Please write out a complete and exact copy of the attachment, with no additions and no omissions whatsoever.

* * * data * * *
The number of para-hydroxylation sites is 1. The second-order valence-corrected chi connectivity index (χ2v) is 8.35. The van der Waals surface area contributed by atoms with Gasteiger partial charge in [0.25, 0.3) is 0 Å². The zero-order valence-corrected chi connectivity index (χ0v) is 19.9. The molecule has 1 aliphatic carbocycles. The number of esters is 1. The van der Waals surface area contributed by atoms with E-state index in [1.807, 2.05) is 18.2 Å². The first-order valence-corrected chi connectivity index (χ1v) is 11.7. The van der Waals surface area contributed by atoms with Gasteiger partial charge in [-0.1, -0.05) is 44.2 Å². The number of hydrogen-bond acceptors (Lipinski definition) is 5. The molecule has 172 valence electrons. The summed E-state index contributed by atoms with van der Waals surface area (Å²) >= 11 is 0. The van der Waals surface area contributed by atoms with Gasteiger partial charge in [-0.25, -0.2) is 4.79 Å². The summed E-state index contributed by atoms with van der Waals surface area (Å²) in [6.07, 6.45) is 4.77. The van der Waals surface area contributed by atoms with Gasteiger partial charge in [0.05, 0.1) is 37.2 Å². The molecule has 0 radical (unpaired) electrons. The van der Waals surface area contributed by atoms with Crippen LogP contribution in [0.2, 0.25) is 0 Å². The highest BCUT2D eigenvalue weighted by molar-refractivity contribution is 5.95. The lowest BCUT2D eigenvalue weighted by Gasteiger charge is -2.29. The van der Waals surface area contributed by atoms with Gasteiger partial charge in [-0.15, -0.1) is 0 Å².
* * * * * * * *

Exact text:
The number of para-hydroxylation sites is 1. The second-order valence-corrected chi connectivity index (χ2v) is 8.35. The van der Waals surface area contributed by atoms with Gasteiger partial charge in [0.25, 0.3) is 0 Å². The zero-order valence-corrected chi connectivity index (χ0v) is 19.9. The molecule has 1 aliphatic carbocycles. The number of esters is 1. The van der Waals surface area contributed by atoms with E-state index in [1.807, 2.05) is 18.2 Å². The first-order valence-corrected chi connectivity index (χ1v) is 11.7. The van der Waals surface area contributed by atoms with Gasteiger partial charge in [-0.1, -0.05) is 44.2 Å². The number of hydrogen-bond acceptors (Lipinski definition) is 5. The molecule has 172 valence electrons. The summed E-state index contributed by atoms with van der Waals surface area (Å²) >= 11 is 0. The van der Waals surface area contributed by atoms with Gasteiger partial charge in [-0.25, -0.2) is 4.79 Å². The summed E-state index contributed by atoms with van der Waals surface area (Å²) in [6.07, 6.45) is 4.77. The van der Waals surface area contributed by atoms with Gasteiger partial charge in [0.05, 0.1) is 37.2 Å². The molecule has 0 radical (unpaired) electrons. The van der Waals surface area contributed by atoms with Crippen LogP contribution in [0.2, 0.25) is 0 Å². The highest BCUT2D eigenvalue weighted by molar-refractivity contribution is 5.95. The lowest BCUT2D eigenvalue weighted by Gasteiger charge is -2.29. The van der Waals surface area contributed by atoms with Gasteiger partial charge in [-0.15, -0.1) is 0 Å².